Basic Financial Statements: All You Need to Know?

To help your small business increase the level of transparency in maintaining books of accounts, we start answering the very basic questions including:

  1. What are basic financial statements?
  2. Why these basic financial statements are prepared?
  3. What are the basic financial statements that an entity needs to prepare?

I. What Are Financial Statements?

Meaning of Financial Statements

Financial statements are the basic and formal annual reports. Through these fundamental accounting statements, corporate management can communicate financial information to all stakeholders of the entity.

These stakeholders include owners, management and employees and other external parties such as investors, creditors, tax authorities, government, etc.

Such users of principal accounting statements take financial decisions based on the entity’s 1) financial position, 2) operating performance and 3) financial health.

Nature of Financial Statements

The financial statements reflect a combination of recorded facts, accounting principles, basic accounting assumptions and personal judgments.

Recorded Facts

By recorded facts, we mean that the statements are prepared based on original or historical cost of accounts. For instance, the assets purchased at different times and at different prices are recorded at the original cost.

Varied accounts such as cash in hand, trade receivables, fixed assets, etc., are considered as per the figures recorded in your books of accounts.

Accounting Conventions

Next, your financial statements are prepared based on certain accounting conventions. The use of such conventions makes your financial statements comparable, simple and realistic.

For instance, while valuing inventory, the convention of valuing it at cost or market price, whichever is lower, is followed. Then for balance sheet purposes, valuing assets at cost less depreciation is followed.

Accounting Assumptions

Then, there are certain basic assumptions that are considered while preparing financial statements. Few of the assumptions or concepts include:

Going concern concept

This concept treats your entity as a going concern. This means that it continues to operate for an indefinite long period of time in the future.

Money Measurement Concept

This concept emphasizes that the financial statements display only the information that can be expressed in monetary terms. Additionally, such monetary value will remain the same in different periods despite changes in the purchasing power of money.

Realization Concept

Lastly, the realization concept indicates the amount of revenue that should be recognized from a given sale. It states that the revenue from a given sale should be included in the sales of that particular year. This is despite the fact that the sale price is received over a number of years.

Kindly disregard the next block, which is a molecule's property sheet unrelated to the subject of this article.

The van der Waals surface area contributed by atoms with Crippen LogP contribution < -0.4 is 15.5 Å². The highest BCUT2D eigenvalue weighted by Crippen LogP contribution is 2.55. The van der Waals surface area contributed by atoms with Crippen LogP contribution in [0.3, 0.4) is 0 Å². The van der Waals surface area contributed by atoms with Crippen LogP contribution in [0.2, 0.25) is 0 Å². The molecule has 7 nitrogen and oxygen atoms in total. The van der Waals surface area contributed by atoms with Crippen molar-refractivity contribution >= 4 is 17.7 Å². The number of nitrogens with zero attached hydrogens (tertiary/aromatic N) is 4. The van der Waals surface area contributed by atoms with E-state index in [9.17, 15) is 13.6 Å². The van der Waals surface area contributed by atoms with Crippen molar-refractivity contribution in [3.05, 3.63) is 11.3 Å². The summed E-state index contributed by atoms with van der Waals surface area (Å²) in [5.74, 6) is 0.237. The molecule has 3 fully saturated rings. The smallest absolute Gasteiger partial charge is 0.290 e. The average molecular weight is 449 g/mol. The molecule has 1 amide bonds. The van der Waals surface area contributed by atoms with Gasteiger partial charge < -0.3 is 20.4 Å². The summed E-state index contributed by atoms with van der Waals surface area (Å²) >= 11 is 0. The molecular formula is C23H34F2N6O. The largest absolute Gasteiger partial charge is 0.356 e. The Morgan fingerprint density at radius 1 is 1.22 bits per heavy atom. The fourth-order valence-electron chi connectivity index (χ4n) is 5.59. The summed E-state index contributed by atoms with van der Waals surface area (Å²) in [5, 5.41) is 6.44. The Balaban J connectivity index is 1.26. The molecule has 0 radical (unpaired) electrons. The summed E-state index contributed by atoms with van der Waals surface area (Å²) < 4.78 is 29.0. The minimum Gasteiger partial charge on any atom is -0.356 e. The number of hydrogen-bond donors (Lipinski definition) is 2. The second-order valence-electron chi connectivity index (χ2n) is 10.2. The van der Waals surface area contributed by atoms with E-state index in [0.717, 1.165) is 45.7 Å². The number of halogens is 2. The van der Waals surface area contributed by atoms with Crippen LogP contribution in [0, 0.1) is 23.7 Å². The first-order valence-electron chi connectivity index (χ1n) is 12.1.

Read Also: Functional Areas of a Business

Personal Judgments

The facts and figures reflected in your financial statements are based on personal judgments and estimates. For instance, the depreciation on assets is provided after considering an estimate of the useful economic life of an asset.

Similarly, the provision for doubtful debts is merely based on estimates and personal judgments. Such judgments are used to avoid any likelihood of overstatement of assets and liabilities or income and expenditure.

II. Why Financial Statements Are Prepared?

Your financial statements form the fundamental sources of information for all the stakeholders. Using these principal statements, stakeholders try to analyze the profitability and financial position of your concern.

Thus, information regarding the results achieved by your entity during a specified period of time  provide the basis for taking decisions. Thus, the primary objective of financial statements is to assist the users in their decision-making.

The specific objectives include providing information about the:

  • economic resources and obligations of a business entity
  • earning capacity of the business
  • potential cash flows including their amount, timing and related uncertainties
  • effectiveness of management in utilizing the business resources
  • business activities having an impact on the society
  • accounting policies, concepts and the changes undertaken during the year.

III. What Are The Basic Financial Statements?

The end of the financial accounting process is the set of reports called financial statements. These reports communicate your financial information to internal and external users. This further helps them in planning, decision-making and exercising control.

Accordingly, the Generally Accepted Accounting Principles (GAAP) requires your entity to prepare 3 such reports:

  • balance sheet (or statement of financial position) that summarizes the financial position of your entity at the end of an accounting period
  • income statement (or profit and loss statement) that summarizes the results of your business operations for a given period
  • A statement of cash flows that summarizes your entity’s operating, financing and investing activities over a period of time

These reports can be classified in one of the two categories: 1) stock or status reports and 2) flow reports. The stock reports give a snapshot of the resources and obligations of your entity at a specified point of time.

And the flow reports give an account of the activities of your entity over a specified period of time. Accordingly, balance sheet is a stock report while income and cash flow statements are flow reports.

Balance Sheet

The balance sheet is a report that showcases the financial position of your business entity at a particular time. It reports about your firm’s economic resources (assets), economic obligations (liabilities), and residual claims of owners (owners’ equity).

Accordingly, a balance sheet has two sides: the left, assets and the right, liabilities and owner’s equity. Assets are the economic resources of your entity while equities are claims against these assets.

Further, equities are of two types: 1) liabilities, which are claims of creditors and 2) owner’s equity, which are your claims as the owner of the business.

Now, all the assets of your business are claimed by either creditors or owners. Additionally, these claims cannot exceed the amount of assets to be claimed. Therefore, it follows that:

Assets = Equities
Assets = Liabilities + Owner’s Equity

This is the fundamental equation that governs all accounting. The equation expresses dual-aspect concept. This concept states that every transaction has a dual impact on the accounting records.

This means that every transaction impacts two accounts in their respective opposite sides. And the consequence of such dual-aspect concept makes assets equal to liabilities and owner’s equity.

Therefore, keeping the above in the backdrop, following are the major classifications presented in a balance sheet:

1. Assets